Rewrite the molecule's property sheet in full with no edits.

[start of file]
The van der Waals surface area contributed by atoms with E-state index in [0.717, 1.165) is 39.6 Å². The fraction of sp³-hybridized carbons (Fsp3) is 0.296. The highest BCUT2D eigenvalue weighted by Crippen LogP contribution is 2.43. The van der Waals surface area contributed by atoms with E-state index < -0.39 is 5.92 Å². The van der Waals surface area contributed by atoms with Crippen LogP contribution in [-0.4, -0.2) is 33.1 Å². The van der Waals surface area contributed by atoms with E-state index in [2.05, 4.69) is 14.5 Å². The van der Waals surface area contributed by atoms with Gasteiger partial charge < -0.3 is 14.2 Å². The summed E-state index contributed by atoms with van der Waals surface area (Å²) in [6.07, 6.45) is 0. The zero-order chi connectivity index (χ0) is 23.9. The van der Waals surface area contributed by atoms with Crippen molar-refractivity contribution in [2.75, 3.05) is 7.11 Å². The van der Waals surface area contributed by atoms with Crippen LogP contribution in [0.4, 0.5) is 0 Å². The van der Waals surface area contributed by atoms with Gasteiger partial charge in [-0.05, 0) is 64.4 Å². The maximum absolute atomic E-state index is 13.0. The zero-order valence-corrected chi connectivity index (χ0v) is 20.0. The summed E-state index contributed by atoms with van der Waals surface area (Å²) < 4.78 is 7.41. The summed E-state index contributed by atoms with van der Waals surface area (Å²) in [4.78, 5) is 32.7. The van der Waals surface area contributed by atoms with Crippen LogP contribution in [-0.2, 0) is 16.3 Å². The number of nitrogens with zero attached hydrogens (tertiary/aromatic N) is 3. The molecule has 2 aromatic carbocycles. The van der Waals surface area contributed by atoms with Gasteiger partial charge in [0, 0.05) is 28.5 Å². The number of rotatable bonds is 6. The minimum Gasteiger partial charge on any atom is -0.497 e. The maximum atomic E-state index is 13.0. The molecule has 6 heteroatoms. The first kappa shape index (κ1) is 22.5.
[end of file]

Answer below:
The van der Waals surface area contributed by atoms with E-state index in [0.717, 1.165) is 39.6 Å². The fraction of sp³-hybridized carbons (Fsp3) is 0.296. The highest BCUT2D eigenvalue weighted by Crippen LogP contribution is 2.43. The van der Waals surface area contributed by atoms with E-state index < -0.39 is 5.92 Å². The van der Waals surface area contributed by atoms with Crippen LogP contribution in [-0.4, -0.2) is 33.1 Å². The van der Waals surface area contributed by atoms with E-state index in [2.05, 4.69) is 14.5 Å². The van der Waals surface area contributed by atoms with Gasteiger partial charge < -0.3 is 14.2 Å². The summed E-state index contributed by atoms with van der Waals surface area (Å²) in [6.07, 6.45) is 0. The zero-order chi connectivity index (χ0) is 23.9. The van der Waals surface area contributed by atoms with Crippen molar-refractivity contribution in [2.75, 3.05) is 7.11 Å². The van der Waals surface area contributed by atoms with Crippen LogP contribution in [0.4, 0.5) is 0 Å². The van der Waals surface area contributed by atoms with Gasteiger partial charge in [-0.05, 0) is 64.4 Å². The maximum absolute atomic E-state index is 13.0. The zero-order valence-corrected chi connectivity index (χ0v) is 20.0. The summed E-state index contributed by atoms with van der Waals surface area (Å²) < 4.78 is 7.41. The summed E-state index contributed by atoms with van der Waals surface area (Å²) in [4.78, 5) is 32.7. The van der Waals surface area contributed by atoms with Crippen LogP contribution in [-0.2, 0) is 16.3 Å². The number of nitrogens with zero attached hydrogens (tertiary/aromatic N) is 3. The molecule has 2 aromatic carbocycles. The van der Waals surface area contributed by atoms with Gasteiger partial charge in [0, 0.05) is 28.5 Å². The number of rotatable bonds is 6. The minimum Gasteiger partial charge on any atom is -0.497 e. The maximum atomic E-state index is 13.0. The molecule has 6 heteroatoms. The first kappa shape index (κ1) is 22.5.